Turns out, the speed of light isn’t the universe’s limiting velocity. As evidence, I offer the SolarWinds security breach, which exited the news faster than any photon could follow.

Among the more interesting bits and piece of the SolarWinds security fiasco was how it familiarized us with the phrase “supply chain” as a cloud computing consideration.

But first, in the interest of burying the lede …

The business case for cloud computing – we’re talking about public cloud providers like AWS, Azure, and GCP – has always been a bit fuzzy. For example:

Economics: The cloud saves companies money … except when it doesn’t. If the demand for computing resources is unpredictable, provisioning in the cloud is just the ticket, because the cloud lets you add and shed resources on demand.

That’s in contrast to on-premises provisioning, where you provision for a specified level of demand. If you can accurately predict demand and your negotiating skills are any good you can probably buy enough computing resources to satisfy that demand for less than a cloud provider can rent them to you.

Engineering: Modern computing platforms and infrastructure are complex, with a lot of (metaphorically) moving parts. In the ancient days, IT dealt with this by buying its infrastructure from a single-vendor supply chain that pre-packaged it (IBM, if you’re too annoyingly youthful to remember such things).

With the advent of distributed computing and multivendor environments, IT had to bring its infrastructure engineering expertise in-house, partially offsetting distributed systems’ lower prices while supplanting a single-link supply chain with more links than a chain mail tunic.

Meanwhile, the requirements of multivendor supply chain management made the complexities of infrastructure engineering seem simple when compared to the complexities of service-provider contract negotiations. And, even worse, the complexities of multi-layer license agreements.

And, even worse than that, the aggravations of multivendor bickering and mutual finger-pointing whenever something goes wrong.

The rise of PaaS providers promised to reverse this trend – not completely, but enough that IT figured it could reduce both its vendor management and engineering burdens.

Security: In the early days of cloud computing, security was where the cloud value proposition seemed most dubious. Putting a company’s valuable data and business logic in the public cloud where IT had no control or oversight over how it was secured struck most CIOs and CSOs as a risky business at best.

But those were the good old days of basement-dwelling hobbyist hackers. Over the past decade or so these quaint relics of a bygone age have been replaced by malicious state actors and organized crime.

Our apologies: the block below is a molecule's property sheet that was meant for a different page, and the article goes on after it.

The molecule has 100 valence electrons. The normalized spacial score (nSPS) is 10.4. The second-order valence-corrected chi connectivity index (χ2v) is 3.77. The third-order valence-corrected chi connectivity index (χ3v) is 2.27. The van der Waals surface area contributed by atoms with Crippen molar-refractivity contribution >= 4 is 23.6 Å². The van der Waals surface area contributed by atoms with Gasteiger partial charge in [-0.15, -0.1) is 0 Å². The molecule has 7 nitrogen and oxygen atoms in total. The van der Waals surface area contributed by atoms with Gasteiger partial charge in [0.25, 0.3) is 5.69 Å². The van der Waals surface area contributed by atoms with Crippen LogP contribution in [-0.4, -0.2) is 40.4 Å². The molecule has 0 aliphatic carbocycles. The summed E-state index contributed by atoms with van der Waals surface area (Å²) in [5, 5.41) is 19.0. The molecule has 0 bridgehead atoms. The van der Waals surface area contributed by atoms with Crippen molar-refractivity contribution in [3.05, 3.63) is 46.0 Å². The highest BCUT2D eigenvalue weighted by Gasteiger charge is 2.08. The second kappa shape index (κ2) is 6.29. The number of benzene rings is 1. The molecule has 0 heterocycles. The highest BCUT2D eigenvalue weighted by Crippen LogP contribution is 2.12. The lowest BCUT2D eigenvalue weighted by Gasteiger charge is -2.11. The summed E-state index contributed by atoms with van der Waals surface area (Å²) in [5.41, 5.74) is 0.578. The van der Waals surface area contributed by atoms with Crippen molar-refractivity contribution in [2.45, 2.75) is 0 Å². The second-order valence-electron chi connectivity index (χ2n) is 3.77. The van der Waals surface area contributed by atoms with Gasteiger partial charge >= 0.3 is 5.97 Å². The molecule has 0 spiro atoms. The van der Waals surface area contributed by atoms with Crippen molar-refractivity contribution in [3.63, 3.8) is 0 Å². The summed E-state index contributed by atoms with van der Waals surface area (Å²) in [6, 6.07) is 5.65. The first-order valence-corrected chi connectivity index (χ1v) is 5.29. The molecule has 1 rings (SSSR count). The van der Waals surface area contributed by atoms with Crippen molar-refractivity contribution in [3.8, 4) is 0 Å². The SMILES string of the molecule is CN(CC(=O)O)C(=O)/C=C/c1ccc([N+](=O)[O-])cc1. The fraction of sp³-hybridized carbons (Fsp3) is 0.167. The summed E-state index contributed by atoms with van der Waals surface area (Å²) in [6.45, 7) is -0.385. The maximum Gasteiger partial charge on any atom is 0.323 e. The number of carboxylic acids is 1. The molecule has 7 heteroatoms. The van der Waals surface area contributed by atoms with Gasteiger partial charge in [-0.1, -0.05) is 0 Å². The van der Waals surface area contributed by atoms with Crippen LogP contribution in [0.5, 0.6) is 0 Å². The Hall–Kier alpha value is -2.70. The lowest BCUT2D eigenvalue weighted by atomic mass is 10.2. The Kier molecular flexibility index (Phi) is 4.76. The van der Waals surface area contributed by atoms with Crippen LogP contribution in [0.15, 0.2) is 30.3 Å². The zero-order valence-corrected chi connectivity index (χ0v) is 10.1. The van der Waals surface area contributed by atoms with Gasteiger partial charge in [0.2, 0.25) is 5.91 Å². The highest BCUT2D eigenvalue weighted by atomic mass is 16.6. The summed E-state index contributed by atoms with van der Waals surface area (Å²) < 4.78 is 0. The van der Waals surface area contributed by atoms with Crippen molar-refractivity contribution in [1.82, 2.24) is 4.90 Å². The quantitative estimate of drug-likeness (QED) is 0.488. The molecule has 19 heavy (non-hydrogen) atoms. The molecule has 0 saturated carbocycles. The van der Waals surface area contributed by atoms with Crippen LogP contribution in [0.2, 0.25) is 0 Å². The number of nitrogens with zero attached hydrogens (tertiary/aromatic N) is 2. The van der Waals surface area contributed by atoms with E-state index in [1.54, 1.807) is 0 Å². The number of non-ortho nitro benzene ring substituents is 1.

Meanwhile, working with a cloud provider has more and more in common with renting space in an office building: You’re relying on the architect who designed it and the construction firm that built it to select suppliers of concrete and girders that provide quality materials, and to hire a workforce that won’t plant concealed weaknesses in the structure.

You could, of course, hire your own architect, project manager, and construction workers and build your own office building.

But probably not. Unmetaphorically speaking, whether you manage your own data center and computing infrastructure or outsource it to a cloud services provider, you’re dealing with a complex, multi-layer supply chain.

The major cloud providers have economies of scale that let them evaluate suppliers and detect sophisticated incursions better than all but their largest customers can afford.

But on the other side of the Bitcoin, the major cloud providers are far more interesting targets for state- and organized-crime-scale intruders than you are.

Bob’s last word: Sometimes, making decisions is like dining at a gourmet buffet, where our choices are all good and the limiting factor is the size of our plates and appetites.

Other times, changing metaphors (again), the best we can do is, as Tony Mendez says in Argo, choose “the best bad plan we have.”

Right now, when it comes to cybersecurity, our situation is more Argo than buffet.

Bob’s sales pitch: Nope. I don’t consult on security. So I can’t help you there. But in the meantime, if you’re looking for reading material, I’m your guy. Help support KJR by buying some.

In ten days we can all celebrate having survived 2020.

Except for those of us who didn’t survive it.

A friend made the point that while most of us are quite concerned about COVID-19, we don’t think twice about the risk of driving to the supermarket and dying from injuries sustained in a collision.